Defeating Racism

‘Today, we celebrate; tomorrow our fight continues’

Rebrand Washington Football members at RFK Stadium in Washington, D.C. The group stands behind the former location of the George Preston Marshall statue, founder of the Washington NFL team. The group was out July 13, handing out free T-shirts and jersey patches to those who want to rebrand. (Photo by Jourdan Bennett-Begaye, Indian Country Today)

Dalton Walker

Next up for advocates working to eliminate Native-themed mascots: Kansas City, Chicago, Cleveland, Atlanta and more

Dalton Walker
Indian Country Today

Shortly after the Washington NFL franchise announced it was finally dropping its racist name and logo after 87 years, advocates took to social media to say their work to rid Native mascot imagery wasn’t done.

Although Washington was often the main target for change, advocates have routinely rallied and marched against other sports teams with stereotypical names, logos and chants.

Now, that momentum aimed at team owner Dan Snyder and Washington all those years is shifting toward the Kansas City NFL franchise, the Chicago NHL franchise and professional baseball franchises in Cleveland and Atlanta, among others.

(Related article: Washington NFL team kicks R-word to the curb)

Amanda Blackhorse, Diné and longtime advocate for Native mascot imagery changes, said Monday that Kansas City, Chicago and Atlanta are next.

“We also must continue to call out other teams,” she said in a statement. “As well as numerous other high schools and junior high schools to change their names and racists traditions. Our work is not done.”

Others are speaking up as well, asking supporters for their thoughts on future steps.

“Today, we celebrate the elimination of this racial slur,” IllumiNative, a nonprofit aimed at increasing the visibility of Native people, tweeted Monday. “Tomorrow, our fight continues. Just one question, which is next?”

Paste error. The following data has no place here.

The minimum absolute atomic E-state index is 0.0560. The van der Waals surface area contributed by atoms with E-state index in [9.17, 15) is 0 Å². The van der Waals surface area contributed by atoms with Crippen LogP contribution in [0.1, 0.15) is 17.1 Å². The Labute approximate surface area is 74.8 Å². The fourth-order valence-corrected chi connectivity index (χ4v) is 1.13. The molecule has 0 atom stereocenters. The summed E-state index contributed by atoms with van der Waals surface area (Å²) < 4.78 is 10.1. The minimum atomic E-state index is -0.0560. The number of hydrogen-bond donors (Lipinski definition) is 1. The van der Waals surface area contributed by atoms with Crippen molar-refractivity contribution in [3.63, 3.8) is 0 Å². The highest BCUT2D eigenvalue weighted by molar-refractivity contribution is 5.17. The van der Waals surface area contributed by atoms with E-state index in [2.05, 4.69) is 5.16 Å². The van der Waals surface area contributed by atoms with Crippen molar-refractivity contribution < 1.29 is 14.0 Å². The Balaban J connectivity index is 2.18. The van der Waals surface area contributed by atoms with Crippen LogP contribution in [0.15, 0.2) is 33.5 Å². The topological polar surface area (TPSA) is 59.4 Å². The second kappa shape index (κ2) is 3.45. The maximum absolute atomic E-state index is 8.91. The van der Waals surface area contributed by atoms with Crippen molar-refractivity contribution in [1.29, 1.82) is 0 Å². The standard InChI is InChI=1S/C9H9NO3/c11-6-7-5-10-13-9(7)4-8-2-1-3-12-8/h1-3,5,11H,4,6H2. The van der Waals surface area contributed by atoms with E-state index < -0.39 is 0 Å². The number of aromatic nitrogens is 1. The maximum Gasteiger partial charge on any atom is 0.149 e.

The tweet tagged the same three teams Blackhorse mentioned and added Cleveland.

IllumiNative Executive Director Crystal Echo Hawk, Pawnee, expanded it further to include sports teams at any level.

“We will not rest until the offensive use of Native imagery, logos and names are eradicated from professional, collegiate and K-12 sports. The time is now to stand in solidarity and declare that racism will not be tolerated,” Echo Hawk said in a statement Monday.

(Related article: Reactions to the Washington team name retirement)

Even as the Black Lives Matter movement has brought much-needed awareness about racial injustices across the nation, including a window that forced Snyder to change the team’s name, the work continues for many in Indian Country.

On July 3, the same day Snyder announced his franchise would undergo a “thorough review of the team’s name,” the Cleveland baseball team issued a statement saying it was looking for the “best path forward with regard to our team name.” The team only recently removed the controversial Chief Wahoo logo from uniforms and its home baseball field. It kept the name.

(Related article: Mascots honor and Indian who never was)

Meanwhile, the Atlanta baseball team told season-ticket holders in an email Monday that a name change “is not under consideration or deemed necessary.” The team did acknowledge the impact of its tomahawk chop chant and said it has formed a “Native American working group” that includes tribal leaders.

“As it relates to the fan experience, including the chop, it is one of the many issues that we are working through with the advisory group.”

Dropping the chop is possible, as one Native baseball player’s voice proved in 2019.

In October, the team said it reduced the chant in a playoff game with the St. Louis Cardinals after Cardinals pitcher Ryan Helsley, Cherokee, said it was disrespectful. The team said it did not distribute foam tomahawks to each seat or play the accompanying music or use chop-related graphics when Helsley was in the game.